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Dani Kiyasseh, Tingting Zhu, David Clifton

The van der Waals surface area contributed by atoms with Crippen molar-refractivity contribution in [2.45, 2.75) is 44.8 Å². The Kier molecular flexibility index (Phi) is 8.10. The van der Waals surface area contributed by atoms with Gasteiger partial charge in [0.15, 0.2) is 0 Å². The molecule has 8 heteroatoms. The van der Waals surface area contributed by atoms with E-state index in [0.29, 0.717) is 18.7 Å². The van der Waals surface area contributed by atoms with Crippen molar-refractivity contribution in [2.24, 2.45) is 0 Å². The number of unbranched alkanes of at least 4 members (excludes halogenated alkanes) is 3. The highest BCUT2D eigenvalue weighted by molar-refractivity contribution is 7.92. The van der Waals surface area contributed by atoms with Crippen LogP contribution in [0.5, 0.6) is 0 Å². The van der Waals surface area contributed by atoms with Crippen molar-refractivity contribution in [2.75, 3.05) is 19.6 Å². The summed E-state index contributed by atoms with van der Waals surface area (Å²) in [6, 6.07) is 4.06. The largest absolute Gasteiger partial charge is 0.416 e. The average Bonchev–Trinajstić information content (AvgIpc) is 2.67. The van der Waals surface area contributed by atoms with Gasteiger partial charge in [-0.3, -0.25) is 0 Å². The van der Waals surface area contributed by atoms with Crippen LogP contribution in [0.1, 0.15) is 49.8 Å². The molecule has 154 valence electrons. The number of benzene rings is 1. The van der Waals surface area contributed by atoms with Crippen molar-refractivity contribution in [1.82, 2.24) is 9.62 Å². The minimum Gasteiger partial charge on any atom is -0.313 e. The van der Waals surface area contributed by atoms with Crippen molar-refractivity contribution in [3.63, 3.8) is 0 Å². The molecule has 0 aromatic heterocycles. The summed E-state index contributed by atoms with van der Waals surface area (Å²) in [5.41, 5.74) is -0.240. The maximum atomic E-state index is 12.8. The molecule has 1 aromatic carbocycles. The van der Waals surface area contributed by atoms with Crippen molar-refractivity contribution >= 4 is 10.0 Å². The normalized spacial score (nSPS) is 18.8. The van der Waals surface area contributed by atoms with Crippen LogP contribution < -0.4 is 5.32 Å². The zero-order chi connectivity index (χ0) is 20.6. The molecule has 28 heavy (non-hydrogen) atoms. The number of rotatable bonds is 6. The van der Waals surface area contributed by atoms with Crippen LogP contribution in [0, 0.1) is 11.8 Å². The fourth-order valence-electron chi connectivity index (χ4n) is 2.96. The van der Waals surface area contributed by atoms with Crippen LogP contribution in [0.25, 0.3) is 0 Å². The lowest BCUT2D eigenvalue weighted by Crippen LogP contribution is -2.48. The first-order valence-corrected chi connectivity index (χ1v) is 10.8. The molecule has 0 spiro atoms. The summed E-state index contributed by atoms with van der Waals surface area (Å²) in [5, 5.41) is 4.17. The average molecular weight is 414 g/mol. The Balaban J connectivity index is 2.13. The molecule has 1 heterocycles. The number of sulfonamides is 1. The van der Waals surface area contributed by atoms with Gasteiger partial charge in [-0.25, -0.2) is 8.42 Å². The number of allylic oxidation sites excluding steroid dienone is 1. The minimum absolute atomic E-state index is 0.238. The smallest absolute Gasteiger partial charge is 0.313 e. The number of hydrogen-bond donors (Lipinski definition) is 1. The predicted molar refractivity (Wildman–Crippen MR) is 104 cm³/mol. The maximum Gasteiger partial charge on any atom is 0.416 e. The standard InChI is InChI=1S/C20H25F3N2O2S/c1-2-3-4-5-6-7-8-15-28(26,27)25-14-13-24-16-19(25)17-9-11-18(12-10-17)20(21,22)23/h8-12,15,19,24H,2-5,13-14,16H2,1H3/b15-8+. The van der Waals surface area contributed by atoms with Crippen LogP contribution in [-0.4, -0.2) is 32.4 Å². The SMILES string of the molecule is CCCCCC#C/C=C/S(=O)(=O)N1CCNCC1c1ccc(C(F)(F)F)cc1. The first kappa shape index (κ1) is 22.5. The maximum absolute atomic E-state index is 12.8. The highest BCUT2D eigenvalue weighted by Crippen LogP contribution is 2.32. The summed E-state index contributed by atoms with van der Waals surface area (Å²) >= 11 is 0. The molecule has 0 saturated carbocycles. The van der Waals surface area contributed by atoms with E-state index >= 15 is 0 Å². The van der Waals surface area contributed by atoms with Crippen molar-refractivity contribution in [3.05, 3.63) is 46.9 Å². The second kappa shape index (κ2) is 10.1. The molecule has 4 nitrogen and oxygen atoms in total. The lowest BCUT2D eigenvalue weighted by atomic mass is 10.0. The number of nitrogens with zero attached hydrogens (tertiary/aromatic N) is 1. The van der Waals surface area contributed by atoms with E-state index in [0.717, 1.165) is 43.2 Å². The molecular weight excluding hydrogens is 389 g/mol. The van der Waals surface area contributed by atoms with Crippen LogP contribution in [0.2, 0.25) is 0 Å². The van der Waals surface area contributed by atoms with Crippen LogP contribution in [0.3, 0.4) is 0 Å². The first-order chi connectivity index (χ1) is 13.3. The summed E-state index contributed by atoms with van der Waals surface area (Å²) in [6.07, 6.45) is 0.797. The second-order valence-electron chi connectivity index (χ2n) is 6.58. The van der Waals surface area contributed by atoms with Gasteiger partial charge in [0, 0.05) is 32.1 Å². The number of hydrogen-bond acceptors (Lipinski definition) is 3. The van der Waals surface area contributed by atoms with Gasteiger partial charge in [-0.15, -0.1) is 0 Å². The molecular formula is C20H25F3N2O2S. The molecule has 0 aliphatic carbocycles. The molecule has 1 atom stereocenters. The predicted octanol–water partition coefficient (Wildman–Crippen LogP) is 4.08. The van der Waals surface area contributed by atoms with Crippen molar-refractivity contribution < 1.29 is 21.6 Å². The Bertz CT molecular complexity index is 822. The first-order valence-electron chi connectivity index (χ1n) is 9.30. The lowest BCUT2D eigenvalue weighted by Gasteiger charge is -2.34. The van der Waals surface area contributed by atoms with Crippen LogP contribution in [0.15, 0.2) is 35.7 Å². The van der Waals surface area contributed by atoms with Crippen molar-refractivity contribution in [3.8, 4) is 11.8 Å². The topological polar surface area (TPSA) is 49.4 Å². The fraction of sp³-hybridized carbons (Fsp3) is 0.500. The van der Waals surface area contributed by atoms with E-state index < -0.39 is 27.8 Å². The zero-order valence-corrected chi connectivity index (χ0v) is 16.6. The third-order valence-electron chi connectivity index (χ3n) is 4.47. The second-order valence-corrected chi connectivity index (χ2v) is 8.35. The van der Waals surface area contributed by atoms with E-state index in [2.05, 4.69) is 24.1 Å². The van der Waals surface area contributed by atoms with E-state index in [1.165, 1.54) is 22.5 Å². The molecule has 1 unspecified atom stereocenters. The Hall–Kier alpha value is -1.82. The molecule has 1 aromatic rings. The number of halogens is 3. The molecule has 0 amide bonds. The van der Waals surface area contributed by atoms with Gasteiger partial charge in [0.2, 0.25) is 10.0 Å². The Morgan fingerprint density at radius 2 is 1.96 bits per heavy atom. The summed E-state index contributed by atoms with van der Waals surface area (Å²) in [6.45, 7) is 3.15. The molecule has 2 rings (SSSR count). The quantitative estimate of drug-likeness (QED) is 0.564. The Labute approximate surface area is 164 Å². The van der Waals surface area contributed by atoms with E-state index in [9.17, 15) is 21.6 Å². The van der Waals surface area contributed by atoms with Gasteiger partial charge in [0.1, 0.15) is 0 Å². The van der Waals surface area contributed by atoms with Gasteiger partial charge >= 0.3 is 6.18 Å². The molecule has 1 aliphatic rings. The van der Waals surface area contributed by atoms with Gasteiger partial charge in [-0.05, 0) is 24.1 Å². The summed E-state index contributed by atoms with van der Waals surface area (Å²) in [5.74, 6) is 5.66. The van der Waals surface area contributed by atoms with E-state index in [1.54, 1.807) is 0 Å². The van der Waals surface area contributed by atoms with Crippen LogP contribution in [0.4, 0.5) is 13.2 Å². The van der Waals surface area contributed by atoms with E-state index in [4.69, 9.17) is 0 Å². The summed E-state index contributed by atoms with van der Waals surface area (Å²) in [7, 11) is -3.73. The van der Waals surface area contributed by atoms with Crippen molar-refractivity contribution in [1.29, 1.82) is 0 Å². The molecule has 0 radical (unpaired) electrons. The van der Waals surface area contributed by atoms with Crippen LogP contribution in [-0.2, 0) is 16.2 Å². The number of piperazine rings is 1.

The process of manually searching for relevant instances in, and extracting information from, clinical databases underpin a multitude of clinical tasks. Such tasks include disease diagnosis, clinical trial recruitment, and continuing medical education. This manual search-and-extract process, however, has been hampered by the growth of large-scale clinical databases and the increased prevalence of unlabelled instances. To address this challenge, we propose a supervised contrastive learning framework, CROCS, where representations of cardiac signals associated with a set of patient-specific attributes (e.g., disease class, sex, age) are attracted to learnable embeddings entitled clinical prototypes. We exploit such prototypes for both the clustering and retrieval of unlabelled cardiac signals based on multiple patient attributes. We show that CROCS outperforms the state-of-the-art method, DTC, when clustering and also retrieves relevant cardiac signals from a large database. We also show that clinical prototypes adopt a semantically meaningful arrangement based on patient attributes and thus confer a high degree of interpretability.